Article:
“It was not suitable for the same age groups as our simpler chemistry and microscope sets, for instance,” he once said, “and you could not manufacture such a thing as a beginner’s atomic energy lab.”

Gilbert’s company reached an astounding $20 million in sales in 1953. By the mid-1960s, just a few years after Gilbert's death in 1961, it was gone, driven out of business by the apathy of new investors. No one, it seemed, had quite the same passion for play as Gilbert, who had spent over half a century providing fun and educational fare that kids were ecstatic to see under their trees.

When news of the Council’s 1918 decision reached the media, The Boston Globe's front page copy summed up Gilbert’s contribution perfectly: “The Man Who Saved Christmas.”

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15 Surprising Facts About Scarface
Universal Home Video
Universal Home Video

Say hello to our little list. Here are a few facts to break out at your next screening of Scarface, Brian De Palma’s gangsters-and-cocaine classic, which arrived in theaters on this day in 1983.


Brian De Palma's Scarface is a loose remake of the 1932 movie of the same name, which is also about the rise and fall of an American immigrant gangster. The producer of the 1983 version, Martin Bregman, saw the original on late night TV and thought the idea could be modernized—though it still pays respect to the original film. De Palma's flick is dedicated to the original film’s director, Howard Hawks, and screenwriter, Ben Hecht.


At one point in the film's production, Sidney Lumet—the socially conscious director of such classics as Dog Day Afternoon and 12 Angry Men—was brought on as its director. "Sidney Lumet came up with the idea of what's happening today in Miami, and it inspired Bregman," Pacino told Empire Magazine. "He and Oliver Stone got together and produced a script that had a lot of energy and was very well written. Oliver Stone was writing about stuff that was touching on things that were going on in the world, he was in touch with that energy and that rage and that underbelly."


Universal Home Video

Producer Bregman offered relative newcomer Oliver Stone a chance to overhaul the screenplay, but Stone—who was still reeling from the box office disappointment of his film, The Hand—wasn't interested. "I didn’t like the original movie that much," Stone told Creative Screenwriting. "It didn’t really hit me at all and I had no desire to make another Italian gangster picture because so many had been done so well, there would be no point to it. The origin of it, according to Marty Bregman, [was that] Al had seen the '30s version on television, he loved it and expressed to Marty as his long time mentor/partner that he’d like to do a role like that. So Marty presented it to me and I had no interest in doing a period piece."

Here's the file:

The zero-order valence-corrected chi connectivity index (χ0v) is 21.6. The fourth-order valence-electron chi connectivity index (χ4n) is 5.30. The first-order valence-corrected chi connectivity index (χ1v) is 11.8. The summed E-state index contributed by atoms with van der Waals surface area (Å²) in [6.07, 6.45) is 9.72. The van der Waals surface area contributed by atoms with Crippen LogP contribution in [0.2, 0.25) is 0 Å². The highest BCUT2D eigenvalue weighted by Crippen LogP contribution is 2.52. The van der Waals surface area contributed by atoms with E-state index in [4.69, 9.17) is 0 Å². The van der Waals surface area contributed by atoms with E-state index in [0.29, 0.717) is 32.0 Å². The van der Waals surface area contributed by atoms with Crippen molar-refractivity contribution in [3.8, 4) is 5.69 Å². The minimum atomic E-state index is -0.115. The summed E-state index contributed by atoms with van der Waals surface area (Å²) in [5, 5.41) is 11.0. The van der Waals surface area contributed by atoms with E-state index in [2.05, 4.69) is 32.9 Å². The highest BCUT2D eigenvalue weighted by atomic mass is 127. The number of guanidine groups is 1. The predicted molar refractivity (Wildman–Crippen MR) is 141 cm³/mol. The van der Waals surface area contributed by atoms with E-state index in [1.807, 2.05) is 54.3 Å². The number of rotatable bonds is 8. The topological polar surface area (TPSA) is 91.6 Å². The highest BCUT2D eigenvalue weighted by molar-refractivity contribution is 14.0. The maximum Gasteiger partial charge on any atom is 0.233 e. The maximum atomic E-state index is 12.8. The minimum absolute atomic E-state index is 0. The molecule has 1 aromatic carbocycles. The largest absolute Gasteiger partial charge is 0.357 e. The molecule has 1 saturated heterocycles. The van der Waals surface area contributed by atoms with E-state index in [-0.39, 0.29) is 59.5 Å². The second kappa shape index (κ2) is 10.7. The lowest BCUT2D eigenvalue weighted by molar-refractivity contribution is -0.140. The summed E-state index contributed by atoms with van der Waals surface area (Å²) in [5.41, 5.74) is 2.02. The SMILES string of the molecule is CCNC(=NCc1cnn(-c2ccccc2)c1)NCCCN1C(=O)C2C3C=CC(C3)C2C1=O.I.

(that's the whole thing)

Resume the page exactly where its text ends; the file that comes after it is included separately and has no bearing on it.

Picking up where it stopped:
But when Bregman contacted Stone again about the project later, his opinion changed. "Sidney Lumet had stepped into the deal," Stone said. "Sidney had a great idea to take the 1930s American prohibition gangster movie and make it into a modern immigrant gangster movie dealing with the same problems that we had then, that we’re prohibiting drugs instead of alcohol. There’s a prohibition against drugs that’s created the same criminal class as (prohibition of alcohol) created the Mafia. It was a remarkable idea."


While the chance to work with Lumet was part of what lured Stone to the project, it was his script that ultimately led to the director's departure from the film. According to Stone: "Sidney Lumet hated my script. I don’t know if he’d say that in public himself, I sound like a petulant screenwriter saying that, I’d rather not say that word. Let me say that Sidney did not understand my script, whereas Bregman wanted to continue in that direction with Al."


In order to create the most accurate picture possible, Stone spent time in Florida and the Caribbean interviewing people on both sides of the law for research. "It got hairy," Stone admitted of the research process. "It gave me all this color. I wanted to do a sun-drenched, tropical Third World gangster, cigar, sexy Miami movie."